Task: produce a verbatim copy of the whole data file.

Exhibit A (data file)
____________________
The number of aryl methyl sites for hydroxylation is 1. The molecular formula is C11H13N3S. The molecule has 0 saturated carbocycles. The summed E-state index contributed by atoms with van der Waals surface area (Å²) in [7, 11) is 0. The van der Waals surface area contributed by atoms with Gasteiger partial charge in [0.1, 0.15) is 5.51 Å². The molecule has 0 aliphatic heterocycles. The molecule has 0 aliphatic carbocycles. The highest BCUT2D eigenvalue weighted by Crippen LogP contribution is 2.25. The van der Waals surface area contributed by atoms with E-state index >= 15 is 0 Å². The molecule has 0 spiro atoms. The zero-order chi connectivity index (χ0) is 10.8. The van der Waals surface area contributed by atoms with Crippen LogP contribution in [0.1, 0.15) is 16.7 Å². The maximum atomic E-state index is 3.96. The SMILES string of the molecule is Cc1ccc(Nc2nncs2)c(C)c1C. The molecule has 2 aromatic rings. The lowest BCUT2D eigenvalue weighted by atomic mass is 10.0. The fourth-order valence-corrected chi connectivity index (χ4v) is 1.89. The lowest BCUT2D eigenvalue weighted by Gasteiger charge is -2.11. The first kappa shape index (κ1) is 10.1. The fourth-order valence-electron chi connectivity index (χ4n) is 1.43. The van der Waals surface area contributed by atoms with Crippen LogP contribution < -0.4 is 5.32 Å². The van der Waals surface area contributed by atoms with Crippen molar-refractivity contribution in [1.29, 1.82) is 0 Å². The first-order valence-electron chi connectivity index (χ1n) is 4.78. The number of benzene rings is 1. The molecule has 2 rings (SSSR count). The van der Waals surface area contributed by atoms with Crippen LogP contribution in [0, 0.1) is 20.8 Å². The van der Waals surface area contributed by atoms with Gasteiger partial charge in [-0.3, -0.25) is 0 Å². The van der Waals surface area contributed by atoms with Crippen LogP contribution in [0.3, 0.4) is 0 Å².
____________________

The number of aryl methyl sites for hydroxylation is 1. The molecular formula is C11H13N3S. The molecule has 0 saturated carbocycles. The summed E-state index contributed by atoms with van der Waals surface area (Å²) in [7, 11) is 0. The van der Waals surface area contributed by atoms with Gasteiger partial charge in [0.1, 0.15) is 5.51 Å². The molecule has 0 aliphatic heterocycles. The molecule has 0 aliphatic carbocycles. The highest BCUT2D eigenvalue weighted by Crippen LogP contribution is 2.25. The van der Waals surface area contributed by atoms with E-state index >= 15 is 0 Å². The molecule has 0 spiro atoms. The zero-order chi connectivity index (χ0) is 10.8. The van der Waals surface area contributed by atoms with Crippen LogP contribution in [0.1, 0.15) is 16.7 Å². The maximum atomic E-state index is 3.96. The SMILES string of the molecule is Cc1ccc(Nc2nncs2)c(C)c1C. The molecule has 2 aromatic rings. The lowest BCUT2D eigenvalue weighted by atomic mass is 10.0. The fourth-order valence-corrected chi connectivity index (χ4v) is 1.89. The lowest BCUT2D eigenvalue weighted by Gasteiger charge is -2.11. The first kappa shape index (κ1) is 10.1. The fourth-order valence-electron chi connectivity index (χ4n) is 1.43. The van der Waals surface area contributed by atoms with Crippen LogP contribution < -0.4 is 5.32 Å². The van der Waals surface area contributed by atoms with Crippen molar-refractivity contribution in [1.29, 1.82) is 0 Å². The first-order valence-electron chi connectivity index (χ1n) is 4.78. The number of benzene rings is 1. The molecule has 2 rings (SSSR count). The van der Waals surface area contributed by atoms with Crippen LogP contribution in [0, 0.1) is 20.8 Å². The van der Waals surface area contributed by atoms with Gasteiger partial charge in [-0.3, -0.25) is 0 Å². The van der Waals surface area contributed by atoms with Crippen LogP contribution in [0.3, 0.4) is 0 Å².